flex-direction: row | row-reverse | column | column-reverse;

    Check the GIF to get some more idea about it.

    CSS flexbox flex-direction property

    Below we have a love code example:

    4. flex-flow Property

    This property is a shorthand for the flex-wrap and flex-direction together. Now we have an idea about both the properties. In flex-flow, we describe the direction of the flex and the wrapping in a single line, like, flex-flow: wrap column-reverse; This will wrap our flexbox and will align the flex-items in the row-reverse order.

    Let's take an example:

    /* Assuming .flex-container is the Parent Container */ 
    .flex-container {
      display: flex;
      flex-flow: row wrap;

    5. justify-content Property

    To understand the justify-content property, first, we have to understand some terminologies that are connected to flexbox. Consider the image below:

    understanding CSS flexbox terms

    • Main Axis: It is the primary axis through which all the flex-items are laid off. It does not have to be horizontal always. It depends on the flex-direction property.

    • Cross Axis: It is the axis perpendicular to the main axis. So, if the main axis is the X-axis(flex-direction:row) then it'll be the Y-axis and vice-versa.

    Now, let's come back to the justify-content property again. This property specifies the alignment along the main axis. We mostly use these properties with justify-content:

    1. Flex-start: Items are packed to the start of the main axis.

    2. Center: Items are packed to the center of the main axis.

    3. Flex-end: Items are packed flush to the end of the main-axis

    4. Space-between: The first item is packed to the start of the main axis; the end item is packed to the end of the main axis. The spacing between the pairs of each adjacent elements is the same.

    5. Space-around: The flex-items are evenly distributed along the main-axis. The spacing between each adjacent elements is the same. But the space before the first item and after the last item is half of the spacing between each of the elements.

    6. Space-evenly: The spacing between all the adjacent elements and space before the first item and after the last item all are same. All the spacings are evenly distributed here.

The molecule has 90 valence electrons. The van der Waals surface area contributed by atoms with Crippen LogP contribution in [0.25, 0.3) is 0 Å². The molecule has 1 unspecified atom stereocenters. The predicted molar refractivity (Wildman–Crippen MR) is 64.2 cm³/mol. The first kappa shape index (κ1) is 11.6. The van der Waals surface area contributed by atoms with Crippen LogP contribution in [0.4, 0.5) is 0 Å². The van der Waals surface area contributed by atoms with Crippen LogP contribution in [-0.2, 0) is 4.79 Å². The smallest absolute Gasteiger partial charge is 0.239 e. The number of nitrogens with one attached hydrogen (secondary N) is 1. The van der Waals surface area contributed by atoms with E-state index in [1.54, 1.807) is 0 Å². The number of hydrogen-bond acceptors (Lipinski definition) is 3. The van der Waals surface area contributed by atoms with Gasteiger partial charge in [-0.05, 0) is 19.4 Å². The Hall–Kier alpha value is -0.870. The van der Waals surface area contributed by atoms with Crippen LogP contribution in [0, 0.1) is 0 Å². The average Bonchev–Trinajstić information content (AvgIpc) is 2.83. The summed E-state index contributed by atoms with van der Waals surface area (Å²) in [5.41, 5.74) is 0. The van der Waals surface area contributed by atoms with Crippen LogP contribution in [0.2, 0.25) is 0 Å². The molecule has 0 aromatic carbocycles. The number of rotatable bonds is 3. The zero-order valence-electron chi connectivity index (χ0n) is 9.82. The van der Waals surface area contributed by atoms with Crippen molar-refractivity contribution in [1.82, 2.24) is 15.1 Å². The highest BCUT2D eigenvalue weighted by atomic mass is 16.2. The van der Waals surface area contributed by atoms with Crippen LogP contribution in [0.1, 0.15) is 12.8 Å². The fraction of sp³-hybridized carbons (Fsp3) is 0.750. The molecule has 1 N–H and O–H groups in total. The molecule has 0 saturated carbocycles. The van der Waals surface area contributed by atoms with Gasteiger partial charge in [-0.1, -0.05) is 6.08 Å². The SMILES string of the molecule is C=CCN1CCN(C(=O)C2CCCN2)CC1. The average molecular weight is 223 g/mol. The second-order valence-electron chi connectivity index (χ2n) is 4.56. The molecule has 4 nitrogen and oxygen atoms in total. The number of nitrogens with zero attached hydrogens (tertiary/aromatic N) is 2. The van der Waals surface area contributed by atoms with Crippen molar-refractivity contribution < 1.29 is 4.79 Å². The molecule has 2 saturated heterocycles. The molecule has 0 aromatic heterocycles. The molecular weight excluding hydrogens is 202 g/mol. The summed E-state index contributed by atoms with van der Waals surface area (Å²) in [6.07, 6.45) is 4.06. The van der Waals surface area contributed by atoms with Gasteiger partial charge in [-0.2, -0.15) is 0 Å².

The images below show the alignment properties and how the elements align according to the values:

    css flexbox justify-content property

    And the next three,

    css flexbox justify-content property

    Here is the syntax:

    /* Assuming .flex-container is the Parent Container */ 
    .flex-container {
      display: flex;
      justify-content: flex-start | flex-end | center | space-around | space-between | space-evenly;

    Here, in this GIF, you can see how the flex-items change depending on the justify-content property.

    css flexbox justify-content property example

    You can also play with this CSS property in the below live HTML/CSS editor:

    6. align-items Property

    We have seen that the justify-content property helps us to align items in the main axis. To align items in the cross-axis, we have to use the align-items property. Usually, we use the below values with align-items:

    1. Flex-start: Aligns the items to the start of the cross axis.

    2. Flex-end: Aligns the items to the end of the cross axis.

    3. Center: Aligns the items to the center of the cross axis.

    4. Stretch: Stretches the items to fill the container

    5. Baseline: The baseline will align the flex-items to the baseline of the content. If you are confused about what actually baseline is, wikipedia describes it as, “The line upon which most letters "sit" and below which descenders extend.” The below image from Wikipedia will clear about it more.
      CSS flexbox align-items baseline example

    Here is an image that pictorially explains the different values:

    css flexbox align-items example

    Here is the syntax:

    /* Assuming .flex-container is the Parent Container */ 
    .flex-container {
      display: flex;
      align-items: flex-start | flex-end | baseline | stretch;

    You can play with it here,

    7. align-content Property:

    The align-content property sets and distributes the space between and around the flex-items along the cross axis of the flexbox. It works like the justify-content for the cross-axis. It'll only work if your container is set to flex-wrap: wrap.

    The values that align-content property takes are:

    1. Flex-start: Aligns items to the start of the cross-axis of the container.

    2. Flex-end: Align items to the end of the cross-axis.

    3. Center: Align items to the center of the cross-axis.

    4. Stretch: Stretches or takes the full space for the flex items.

    5. Space-between: Spaces are evenly distributed.

    6. Space-around: Items are evenly distributed between all the lines.

    css flexbox align-content property

    Here is the syntax:

    /* Assuming .flex-container is the Parent Container */ 
    .flex-container {
      display: flex;
      align-content: flex-start | flex-end | center | stretch | space-between | space-around;

    In this article, we primarily discussed the flexbox properties that can be applied to a flexbox container. In the next article, we’ll discuss the properties that are applicable to the flexbox items. Until then, try practising these properties and share your awesome codes with us.

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    Subha Chanda is a talented technical author who specializes in writing on the JavaScript programming language and JavaScript games. Through his work, Subha seeks to share his knowledge and inspire others to explore the vast potential of JavaScript.